Joseph Smith's First Vision/Personages that appeared referred to by Church leaders as "angels"

FAIR Answers Wiki Main Page

Some Church leaders referred to the personages that appeared in the First Vision as "angels"

Jump to Subtopic:

Question: Is it possible that as late as the end of the nineteenth century that there was uncertainty among Mormon Church officials about the identity of the personages that appeared to Joseph Smith during his First Vision?

A history article printed in 1888 by assistant Church historian Andrew Jenson twice referred to one of the visitors as an "angel"

A history article printed in 1888 by assistant Church historian Andrew Jenson twice referred to one of the visitors as an "angel".[1] Two years later Church leaders revised Jenson's text to clear up the discrepancy but did not provide any notation about the change.

When the light of historical scholarship shines upon this particular charge of the critics, it quickly becomes apparent that this is really a non-issue. By the time that Andrew Jenson had published his anomalous First Vision account in 1888 the Pearl of Great Price rendition of the same story had already been canonized by the Church for eight years. Latter-day Saints had long been familiar with the official version of events that took place in the Sacred Grove and the precise identities of Joseph Smith's celestial visitors.

The publication that anti-Mormon critics are referring to was called The Historical Record and it was printed in Salt Lake City, Utah. Volume 7 of this collection contains the reference that critics utilize to try and cast doubt upon the veracity of the First Vision account.

Since Andrew held no position of authority in the LDS Church when he made his "angel" comments, they cannot be looked upon as having any kind of evidentiary value in regard to what Church leaders believed at the time

Andrew Jenson was not a Church historian ('assistant' or otherwise) in 1888 when he wrote the text in question. A book produced by Jenson himself indicates that “his services were engaged by the First Presidency, and he was blessed and set apart by Apostle Franklin D. Richards [on] April 16, 1891, as ‘an historian’ in the Church.”[2] Jenson was not sustained as the Assistant Church Historian until 10 April 1898. [3] Since Andrew held no position of authority in the LDS Church when he made his "angel" comments, they cannot be looked upon as having any kind of evidentiary value in regard to what Church leaders believed at the time.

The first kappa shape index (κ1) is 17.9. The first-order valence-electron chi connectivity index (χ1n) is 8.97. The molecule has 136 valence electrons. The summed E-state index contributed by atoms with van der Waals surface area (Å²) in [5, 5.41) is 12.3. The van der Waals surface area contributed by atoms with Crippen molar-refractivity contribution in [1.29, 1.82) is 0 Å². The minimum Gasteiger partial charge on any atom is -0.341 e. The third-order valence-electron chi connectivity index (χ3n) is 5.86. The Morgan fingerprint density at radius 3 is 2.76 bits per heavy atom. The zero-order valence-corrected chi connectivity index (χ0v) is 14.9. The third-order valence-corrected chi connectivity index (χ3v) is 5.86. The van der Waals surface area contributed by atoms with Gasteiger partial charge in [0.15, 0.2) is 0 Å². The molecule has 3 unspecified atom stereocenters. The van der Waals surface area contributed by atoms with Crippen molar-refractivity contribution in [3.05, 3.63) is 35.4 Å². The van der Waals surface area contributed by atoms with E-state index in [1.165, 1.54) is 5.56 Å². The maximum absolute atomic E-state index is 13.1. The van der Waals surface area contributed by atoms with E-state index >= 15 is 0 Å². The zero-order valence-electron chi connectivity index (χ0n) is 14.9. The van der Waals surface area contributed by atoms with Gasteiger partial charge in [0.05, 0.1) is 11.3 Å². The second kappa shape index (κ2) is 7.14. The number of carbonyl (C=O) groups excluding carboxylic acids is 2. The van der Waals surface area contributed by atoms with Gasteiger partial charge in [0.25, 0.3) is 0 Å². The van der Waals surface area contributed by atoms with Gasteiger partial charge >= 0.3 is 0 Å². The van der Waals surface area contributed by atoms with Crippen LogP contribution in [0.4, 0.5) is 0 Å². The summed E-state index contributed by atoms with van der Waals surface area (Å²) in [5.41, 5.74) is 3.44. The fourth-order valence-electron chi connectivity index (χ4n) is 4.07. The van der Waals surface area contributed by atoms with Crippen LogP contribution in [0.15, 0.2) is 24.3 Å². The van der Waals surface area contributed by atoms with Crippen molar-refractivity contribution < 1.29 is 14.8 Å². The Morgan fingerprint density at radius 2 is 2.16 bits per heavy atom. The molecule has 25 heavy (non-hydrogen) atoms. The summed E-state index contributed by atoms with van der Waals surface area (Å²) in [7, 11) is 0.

Church critics neglect to tell their readership that Andrew Jenson is plainly listed as the editor and the publisher of both the initial 1888 text and the revision which they allege was printed in 1890. Furthermore, they fail to make note of the fact that when volumes 5-8 of The Historical Record were advertised for sale in a Utah newspaper in 1889 it was noted that this was a "work which Brother Jenson offers" to the public. [4] There is, therefore, no justification whatever in claiming that the LDS Church was somehow responsible for the content of Andrew Jenson's original 1888 article or the revised text that was issued later.

Question: Who was the "angel" in the First Vision that Andrew Jenson was referring to?

Jenson identified the second personage, Jesus Christ, as the "angel"

Critics also neglect to tell their audience about the context of the remarks in question. Andrew Jenson is quoting - at length - from the official 1838 Church history account of the First Vision (first published in 1842). Jenson made an important modification to the quoted material that needs to be noted. When Jenson reached the part where the Prophet's two heavenly visitors identified themselves he capitalized the entire phrase, "THIS IS MY BELOVED SON, HEAR HIM". It is the "Son" who is, just a few paragraphs later, twice identified as "the angel". Thus, Jenson does not in any way confuse facts and state that an angel (in the sense of a heavenly being who is subordinate to Deity) appeared during the First Vision. Rather, Andrew Jenson was applying the title of "angel" to the Lord Jesus Christ.

The chronological timeline below demonstrates, with ample documentation, that both before and shortly after Brother Jenson produced his disputed text he understood that Joseph Smith's First Vision consisted of seeing the Father and the Son.

4 July 1877

On 4 April 1877 Andrew Jenson publicly announced that with the approbation of the First Presidency of the LDS Church, and under the direct supervision of Apostle Erastus Snow, he and another LDS convert would publish Joseph Smith's history in the Danish-Norwegian language.[5] The first pamphlet in this series was printed on 4 July 1877. [6] In the First Vision section of this pamphlet one of two personages - who are both suspended in the air - points to the other one and says, "Denne er min elskelige Son, hor ham" (Danish trans. - "That is my loveable Son, listen to him").